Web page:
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A Real-Life Cloaking Device

How a crustacean's non-reflective coating could unlock the prospects of invisibility.

Whether your preference is Klingon cloaking devices or Sue Storm from the Fantastic Four, most references to invisibility are housed within the works of other-worldly science fiction. However, scientists have recently begun closer studies on the subject thanks a lifeform found pretty close to home.

Laura Bagge is a marine biologist who studies hyperiid amphipods. These crustaceans, which supposedly inspired the look of the creature in the movie Aliens, top out at about 7” long and are most closely related to sand fleas.

Their size and home on the upper layers of the open ocean make hyperiid amphipods easy prey for larger predators. However, their defenses not only entail transparent bodies that reduce their visibility, but an anti-reflective coating that essentially makes them invisible.

When sunlight or moonlight hits their transparent bodies, it still creates a reflection, making them visible to predators. However, one species, the Cystisoma, feature legs covered by extremely small structures that Bagge refers to as nanoprotuberances.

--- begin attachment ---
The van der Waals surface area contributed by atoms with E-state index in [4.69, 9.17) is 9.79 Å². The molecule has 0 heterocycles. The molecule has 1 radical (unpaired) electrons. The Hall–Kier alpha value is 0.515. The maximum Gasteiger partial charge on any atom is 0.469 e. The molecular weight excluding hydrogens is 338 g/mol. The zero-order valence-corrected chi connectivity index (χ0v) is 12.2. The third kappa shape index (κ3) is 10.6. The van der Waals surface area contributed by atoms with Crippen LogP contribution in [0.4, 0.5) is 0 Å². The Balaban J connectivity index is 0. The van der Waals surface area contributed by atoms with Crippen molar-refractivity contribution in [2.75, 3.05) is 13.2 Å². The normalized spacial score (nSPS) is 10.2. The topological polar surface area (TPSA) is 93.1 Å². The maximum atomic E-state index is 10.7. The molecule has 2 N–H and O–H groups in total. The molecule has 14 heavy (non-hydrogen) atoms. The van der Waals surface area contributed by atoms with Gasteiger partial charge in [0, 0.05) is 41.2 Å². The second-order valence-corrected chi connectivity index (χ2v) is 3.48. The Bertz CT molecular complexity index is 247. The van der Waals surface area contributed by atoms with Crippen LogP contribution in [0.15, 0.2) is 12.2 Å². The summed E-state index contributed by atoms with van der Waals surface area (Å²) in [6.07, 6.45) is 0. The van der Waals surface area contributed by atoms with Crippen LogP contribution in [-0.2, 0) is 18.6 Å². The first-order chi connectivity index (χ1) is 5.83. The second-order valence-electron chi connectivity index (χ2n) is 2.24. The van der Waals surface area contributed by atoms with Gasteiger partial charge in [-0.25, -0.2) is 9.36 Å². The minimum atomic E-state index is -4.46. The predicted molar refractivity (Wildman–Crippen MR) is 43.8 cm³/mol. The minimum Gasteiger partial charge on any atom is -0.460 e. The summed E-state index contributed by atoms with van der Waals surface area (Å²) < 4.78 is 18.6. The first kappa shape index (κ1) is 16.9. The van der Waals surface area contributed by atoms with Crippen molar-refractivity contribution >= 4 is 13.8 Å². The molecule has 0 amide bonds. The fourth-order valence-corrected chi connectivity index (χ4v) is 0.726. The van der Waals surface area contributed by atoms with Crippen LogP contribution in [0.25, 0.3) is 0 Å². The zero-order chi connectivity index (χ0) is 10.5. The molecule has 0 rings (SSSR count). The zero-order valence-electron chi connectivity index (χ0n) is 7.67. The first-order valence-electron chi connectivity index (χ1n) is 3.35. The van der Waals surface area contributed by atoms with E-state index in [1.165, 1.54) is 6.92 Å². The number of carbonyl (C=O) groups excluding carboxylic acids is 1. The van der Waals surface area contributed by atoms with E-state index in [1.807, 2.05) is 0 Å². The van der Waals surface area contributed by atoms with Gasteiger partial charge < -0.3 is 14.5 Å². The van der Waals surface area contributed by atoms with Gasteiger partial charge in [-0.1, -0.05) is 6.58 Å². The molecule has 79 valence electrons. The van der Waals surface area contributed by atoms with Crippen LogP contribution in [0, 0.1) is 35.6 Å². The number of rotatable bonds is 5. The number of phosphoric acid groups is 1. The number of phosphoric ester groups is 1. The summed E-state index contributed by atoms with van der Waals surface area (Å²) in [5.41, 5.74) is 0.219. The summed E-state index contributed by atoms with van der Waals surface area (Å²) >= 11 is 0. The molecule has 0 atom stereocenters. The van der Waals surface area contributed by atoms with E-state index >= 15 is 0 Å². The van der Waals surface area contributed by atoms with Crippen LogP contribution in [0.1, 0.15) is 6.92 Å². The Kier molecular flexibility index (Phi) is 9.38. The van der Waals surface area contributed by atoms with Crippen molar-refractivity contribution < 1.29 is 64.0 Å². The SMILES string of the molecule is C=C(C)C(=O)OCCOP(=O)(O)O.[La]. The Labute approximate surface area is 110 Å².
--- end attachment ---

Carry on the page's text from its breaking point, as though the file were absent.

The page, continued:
Comparable to shag carpet, Bagge, whose research recently appeared in Current Biology, states that these structures dampen the light’s reflections. So the light hits the pointed end of these nanoprotuberances and works it’s way down until reaching the body surface.

This gradual buffering reduces the reflection and distorts how light passes through their transparent structures. So there’s not even a silhouette or shadow to attract prying eyes from the depths below.

However, before specing Cystisoma nanoprotuberances into your next military or aerospace design, you might have to account for the fact that this coating could be … alive. Upon further investigating this cloak of invisibility under a microscope, it closely resembles bacteria that is capable of reproducing.

Bagge suspects that the organisms have a symbiotic relationship, whereas the crustaceans get an antireflective coating and the bacteria get a free home.

Bagge plans to continue her research, if she can actually find more Cystisomas to study.

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